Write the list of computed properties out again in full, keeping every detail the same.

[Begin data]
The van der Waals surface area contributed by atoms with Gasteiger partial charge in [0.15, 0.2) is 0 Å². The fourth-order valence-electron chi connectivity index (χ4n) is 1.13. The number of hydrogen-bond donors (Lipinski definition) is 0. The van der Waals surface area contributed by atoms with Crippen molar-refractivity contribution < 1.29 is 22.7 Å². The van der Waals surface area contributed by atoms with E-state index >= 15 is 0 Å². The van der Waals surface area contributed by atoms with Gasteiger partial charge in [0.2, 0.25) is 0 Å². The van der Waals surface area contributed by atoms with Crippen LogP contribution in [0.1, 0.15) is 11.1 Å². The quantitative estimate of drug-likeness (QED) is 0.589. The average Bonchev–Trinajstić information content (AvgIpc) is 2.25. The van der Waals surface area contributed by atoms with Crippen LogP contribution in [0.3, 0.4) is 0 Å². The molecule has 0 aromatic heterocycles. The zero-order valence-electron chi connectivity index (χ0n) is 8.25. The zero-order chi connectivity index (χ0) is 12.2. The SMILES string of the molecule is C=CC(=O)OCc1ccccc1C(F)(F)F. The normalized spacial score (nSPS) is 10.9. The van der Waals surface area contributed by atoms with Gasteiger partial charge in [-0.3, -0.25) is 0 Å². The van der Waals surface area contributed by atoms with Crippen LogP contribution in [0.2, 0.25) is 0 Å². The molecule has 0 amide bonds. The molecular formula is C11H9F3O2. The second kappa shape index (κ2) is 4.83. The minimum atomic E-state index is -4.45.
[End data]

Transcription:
The van der Waals surface area contributed by atoms with Gasteiger partial charge in [0.15, 0.2) is 0 Å². The fourth-order valence-electron chi connectivity index (χ4n) is 1.13. The number of hydrogen-bond donors (Lipinski definition) is 0. The van der Waals surface area contributed by atoms with Crippen molar-refractivity contribution < 1.29 is 22.7 Å². The van der Waals surface area contributed by atoms with E-state index >= 15 is 0 Å². The van der Waals surface area contributed by atoms with Gasteiger partial charge in [0.2, 0.25) is 0 Å². The van der Waals surface area contributed by atoms with Crippen LogP contribution in [0.1, 0.15) is 11.1 Å². The quantitative estimate of drug-likeness (QED) is 0.589. The average Bonchev–Trinajstić information content (AvgIpc) is 2.25. The van der Waals surface area contributed by atoms with Crippen LogP contribution in [0.3, 0.4) is 0 Å². The molecule has 0 aromatic heterocycles. The zero-order valence-electron chi connectivity index (χ0n) is 8.25. The zero-order chi connectivity index (χ0) is 12.2. The SMILES string of the molecule is C=CC(=O)OCc1ccccc1C(F)(F)F. The normalized spacial score (nSPS) is 10.9. The van der Waals surface area contributed by atoms with Gasteiger partial charge in [-0.3, -0.25) is 0 Å². The van der Waals surface area contributed by atoms with Crippen LogP contribution in [0.2, 0.25) is 0 Å². The molecule has 0 amide bonds. The molecular formula is C11H9F3O2. The second kappa shape index (κ2) is 4.83. The minimum atomic E-state index is -4.45.